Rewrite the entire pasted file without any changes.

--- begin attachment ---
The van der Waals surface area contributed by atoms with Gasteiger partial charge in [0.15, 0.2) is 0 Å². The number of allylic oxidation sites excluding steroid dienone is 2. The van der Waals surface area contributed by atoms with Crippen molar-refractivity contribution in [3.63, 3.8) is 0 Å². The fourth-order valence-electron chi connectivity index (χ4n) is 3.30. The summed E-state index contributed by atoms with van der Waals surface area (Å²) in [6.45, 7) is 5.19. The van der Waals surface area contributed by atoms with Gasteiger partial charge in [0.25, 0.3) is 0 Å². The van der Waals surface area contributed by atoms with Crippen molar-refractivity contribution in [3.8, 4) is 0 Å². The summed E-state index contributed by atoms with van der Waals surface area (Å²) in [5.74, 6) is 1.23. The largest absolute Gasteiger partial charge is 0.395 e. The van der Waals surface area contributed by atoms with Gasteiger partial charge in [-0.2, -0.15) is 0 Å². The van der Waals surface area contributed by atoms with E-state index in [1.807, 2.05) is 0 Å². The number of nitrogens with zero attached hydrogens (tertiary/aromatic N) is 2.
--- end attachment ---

The van der Waals surface area contributed by atoms with Gasteiger partial charge in [0.15, 0.2) is 0 Å². The number of allylic oxidation sites excluding steroid dienone is 2. The van der Waals surface area contributed by atoms with Crippen molar-refractivity contribution in [3.63, 3.8) is 0 Å². The fourth-order valence-electron chi connectivity index (χ4n) is 3.30. The summed E-state index contributed by atoms with van der Waals surface area (Å²) in [6.45, 7) is 5.19. The van der Waals surface area contributed by atoms with Gasteiger partial charge in [0.25, 0.3) is 0 Å². The van der Waals surface area contributed by atoms with Crippen molar-refractivity contribution in [3.8, 4) is 0 Å². The summed E-state index contributed by atoms with van der Waals surface area (Å²) in [5.74, 6) is 1.23. The largest absolute Gasteiger partial charge is 0.395 e. The van der Waals surface area contributed by atoms with Gasteiger partial charge in [-0.2, -0.15) is 0 Å². The van der Waals surface area contributed by atoms with E-state index in [1.807, 2.05) is 0 Å². The number of nitrogens with zero attached hydrogens (tertiary/aromatic N) is 2.